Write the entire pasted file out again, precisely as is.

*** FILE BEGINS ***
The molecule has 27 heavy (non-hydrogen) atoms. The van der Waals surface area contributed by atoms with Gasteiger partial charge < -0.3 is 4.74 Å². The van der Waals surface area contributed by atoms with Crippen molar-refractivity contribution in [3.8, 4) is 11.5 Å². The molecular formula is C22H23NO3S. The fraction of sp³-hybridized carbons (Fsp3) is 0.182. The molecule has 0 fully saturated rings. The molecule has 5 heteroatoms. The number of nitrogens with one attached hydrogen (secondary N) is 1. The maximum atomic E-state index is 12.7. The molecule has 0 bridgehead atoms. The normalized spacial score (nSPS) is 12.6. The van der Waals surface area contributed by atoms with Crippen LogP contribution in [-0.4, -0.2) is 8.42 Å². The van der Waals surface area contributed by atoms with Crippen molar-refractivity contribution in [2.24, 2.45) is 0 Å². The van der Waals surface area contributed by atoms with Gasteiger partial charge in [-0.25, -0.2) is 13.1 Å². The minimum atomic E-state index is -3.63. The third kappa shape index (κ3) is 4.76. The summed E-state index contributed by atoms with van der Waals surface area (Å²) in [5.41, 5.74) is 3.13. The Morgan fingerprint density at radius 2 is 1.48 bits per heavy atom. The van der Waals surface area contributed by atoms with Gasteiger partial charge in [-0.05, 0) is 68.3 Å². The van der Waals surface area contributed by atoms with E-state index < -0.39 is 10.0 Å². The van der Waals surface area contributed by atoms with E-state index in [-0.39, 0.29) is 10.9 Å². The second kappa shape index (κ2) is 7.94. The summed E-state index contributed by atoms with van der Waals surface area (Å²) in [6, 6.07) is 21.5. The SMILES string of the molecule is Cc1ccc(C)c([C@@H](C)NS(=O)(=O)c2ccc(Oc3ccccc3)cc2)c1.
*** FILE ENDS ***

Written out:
The molecule has 27 heavy (non-hydrogen) atoms. The van der Waals surface area contributed by atoms with Gasteiger partial charge < -0.3 is 4.74 Å². The van der Waals surface area contributed by atoms with Crippen molar-refractivity contribution in [3.8, 4) is 11.5 Å². The molecular formula is C22H23NO3S. The fraction of sp³-hybridized carbons (Fsp3) is 0.182. The molecule has 0 fully saturated rings. The molecule has 5 heteroatoms. The number of nitrogens with one attached hydrogen (secondary N) is 1. The maximum atomic E-state index is 12.7. The molecule has 0 bridgehead atoms. The normalized spacial score (nSPS) is 12.6. The van der Waals surface area contributed by atoms with Crippen LogP contribution in [-0.4, -0.2) is 8.42 Å². The van der Waals surface area contributed by atoms with Crippen molar-refractivity contribution in [2.24, 2.45) is 0 Å². The van der Waals surface area contributed by atoms with Gasteiger partial charge in [-0.25, -0.2) is 13.1 Å². The minimum atomic E-state index is -3.63. The third kappa shape index (κ3) is 4.76. The summed E-state index contributed by atoms with van der Waals surface area (Å²) in [5.41, 5.74) is 3.13. The Morgan fingerprint density at radius 2 is 1.48 bits per heavy atom. The van der Waals surface area contributed by atoms with Gasteiger partial charge in [-0.05, 0) is 68.3 Å². The van der Waals surface area contributed by atoms with E-state index < -0.39 is 10.0 Å². The van der Waals surface area contributed by atoms with E-state index in [-0.39, 0.29) is 10.9 Å². The second kappa shape index (κ2) is 7.94. The summed E-state index contributed by atoms with van der Waals surface area (Å²) in [6, 6.07) is 21.5. The SMILES string of the molecule is Cc1ccc(C)c([C@@H](C)NS(=O)(=O)c2ccc(Oc3ccccc3)cc2)c1.